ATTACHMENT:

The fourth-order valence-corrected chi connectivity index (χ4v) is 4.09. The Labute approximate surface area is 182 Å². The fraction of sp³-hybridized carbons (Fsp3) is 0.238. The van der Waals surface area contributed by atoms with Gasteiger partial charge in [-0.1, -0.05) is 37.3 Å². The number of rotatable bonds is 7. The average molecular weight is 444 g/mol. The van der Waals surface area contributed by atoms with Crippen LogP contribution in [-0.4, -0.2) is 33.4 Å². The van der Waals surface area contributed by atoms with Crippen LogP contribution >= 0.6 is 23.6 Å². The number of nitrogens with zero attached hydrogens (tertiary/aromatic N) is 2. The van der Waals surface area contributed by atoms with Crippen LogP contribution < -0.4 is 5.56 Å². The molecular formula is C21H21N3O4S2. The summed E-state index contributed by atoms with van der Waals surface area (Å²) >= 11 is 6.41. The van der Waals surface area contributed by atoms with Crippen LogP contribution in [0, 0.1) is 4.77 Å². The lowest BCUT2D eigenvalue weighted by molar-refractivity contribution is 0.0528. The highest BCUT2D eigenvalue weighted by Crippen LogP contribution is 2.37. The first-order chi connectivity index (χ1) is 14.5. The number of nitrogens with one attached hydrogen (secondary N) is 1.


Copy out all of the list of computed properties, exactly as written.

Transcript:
The fourth-order valence-corrected chi connectivity index (χ4v) is 4.09. The Labute approximate surface area is 182 Å². The fraction of sp³-hybridized carbons (Fsp3) is 0.238. The van der Waals surface area contributed by atoms with Gasteiger partial charge in [-0.1, -0.05) is 37.3 Å². The number of rotatable bonds is 7. The average molecular weight is 444 g/mol. The van der Waals surface area contributed by atoms with Crippen LogP contribution in [-0.4, -0.2) is 33.4 Å². The van der Waals surface area contributed by atoms with Crippen LogP contribution >= 0.6 is 23.6 Å². The number of nitrogens with zero attached hydrogens (tertiary/aromatic N) is 2. The van der Waals surface area contributed by atoms with Crippen LogP contribution < -0.4 is 5.56 Å². The molecular formula is C21H21N3O4S2. The summed E-state index contributed by atoms with van der Waals surface area (Å²) >= 11 is 6.41. The van der Waals surface area contributed by atoms with Crippen LogP contribution in [0, 0.1) is 4.77 Å². The lowest BCUT2D eigenvalue weighted by molar-refractivity contribution is 0.0528. The highest BCUT2D eigenvalue weighted by Crippen LogP contribution is 2.37. The first-order chi connectivity index (χ1) is 14.5. The number of nitrogens with one attached hydrogen (secondary N) is 1.